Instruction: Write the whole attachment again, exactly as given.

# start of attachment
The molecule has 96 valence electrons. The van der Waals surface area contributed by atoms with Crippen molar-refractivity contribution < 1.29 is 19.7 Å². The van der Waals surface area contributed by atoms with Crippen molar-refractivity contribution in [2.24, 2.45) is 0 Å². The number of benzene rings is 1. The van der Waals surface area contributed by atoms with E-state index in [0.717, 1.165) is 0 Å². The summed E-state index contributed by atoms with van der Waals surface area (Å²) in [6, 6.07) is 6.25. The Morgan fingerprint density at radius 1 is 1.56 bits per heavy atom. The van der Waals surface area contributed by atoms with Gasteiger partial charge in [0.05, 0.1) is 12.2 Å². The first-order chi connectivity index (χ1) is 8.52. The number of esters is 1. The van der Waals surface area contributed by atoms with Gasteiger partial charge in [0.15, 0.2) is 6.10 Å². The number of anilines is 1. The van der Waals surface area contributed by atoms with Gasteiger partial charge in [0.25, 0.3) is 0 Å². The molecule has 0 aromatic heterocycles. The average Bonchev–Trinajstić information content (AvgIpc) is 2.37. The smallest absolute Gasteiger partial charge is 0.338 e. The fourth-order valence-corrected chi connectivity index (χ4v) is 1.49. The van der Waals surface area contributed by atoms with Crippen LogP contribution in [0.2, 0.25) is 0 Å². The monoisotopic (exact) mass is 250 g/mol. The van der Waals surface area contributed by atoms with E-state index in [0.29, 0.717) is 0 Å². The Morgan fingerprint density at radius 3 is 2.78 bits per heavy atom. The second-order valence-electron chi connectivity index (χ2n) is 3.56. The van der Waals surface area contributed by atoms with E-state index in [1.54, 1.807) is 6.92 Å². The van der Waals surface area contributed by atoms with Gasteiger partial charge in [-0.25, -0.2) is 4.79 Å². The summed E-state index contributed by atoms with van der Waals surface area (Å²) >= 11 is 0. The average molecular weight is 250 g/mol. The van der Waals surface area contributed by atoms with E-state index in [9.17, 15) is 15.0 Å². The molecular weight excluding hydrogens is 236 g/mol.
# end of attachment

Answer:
The molecule has 96 valence electrons. The van der Waals surface area contributed by atoms with Crippen molar-refractivity contribution < 1.29 is 19.7 Å². The van der Waals surface area contributed by atoms with Crippen molar-refractivity contribution in [2.24, 2.45) is 0 Å². The number of benzene rings is 1. The van der Waals surface area contributed by atoms with E-state index in [0.717, 1.165) is 0 Å². The summed E-state index contributed by atoms with van der Waals surface area (Å²) in [6, 6.07) is 6.25. The Morgan fingerprint density at radius 1 is 1.56 bits per heavy atom. The van der Waals surface area contributed by atoms with Gasteiger partial charge in [0.05, 0.1) is 12.2 Å². The first-order chi connectivity index (χ1) is 8.52. The number of esters is 1. The van der Waals surface area contributed by atoms with Gasteiger partial charge in [0.15, 0.2) is 6.10 Å². The number of anilines is 1. The van der Waals surface area contributed by atoms with Gasteiger partial charge in [0.25, 0.3) is 0 Å². The molecule has 0 aromatic heterocycles. The average Bonchev–Trinajstić information content (AvgIpc) is 2.37. The smallest absolute Gasteiger partial charge is 0.338 e. The fourth-order valence-corrected chi connectivity index (χ4v) is 1.49. The van der Waals surface area contributed by atoms with Crippen LogP contribution in [0.2, 0.25) is 0 Å². The monoisotopic (exact) mass is 250 g/mol. The van der Waals surface area contributed by atoms with E-state index in [0.29, 0.717) is 0 Å². The Morgan fingerprint density at radius 3 is 2.78 bits per heavy atom. The second-order valence-electron chi connectivity index (χ2n) is 3.56. The van der Waals surface area contributed by atoms with E-state index in [1.54, 1.807) is 6.92 Å². The van der Waals surface area contributed by atoms with Gasteiger partial charge in [-0.25, -0.2) is 4.79 Å². The summed E-state index contributed by atoms with van der Waals surface area (Å²) >= 11 is 0. The average molecular weight is 250 g/mol. The van der Waals surface area contributed by atoms with E-state index in [9.17, 15) is 15.0 Å². The molecular weight excluding hydrogens is 236 g/mol.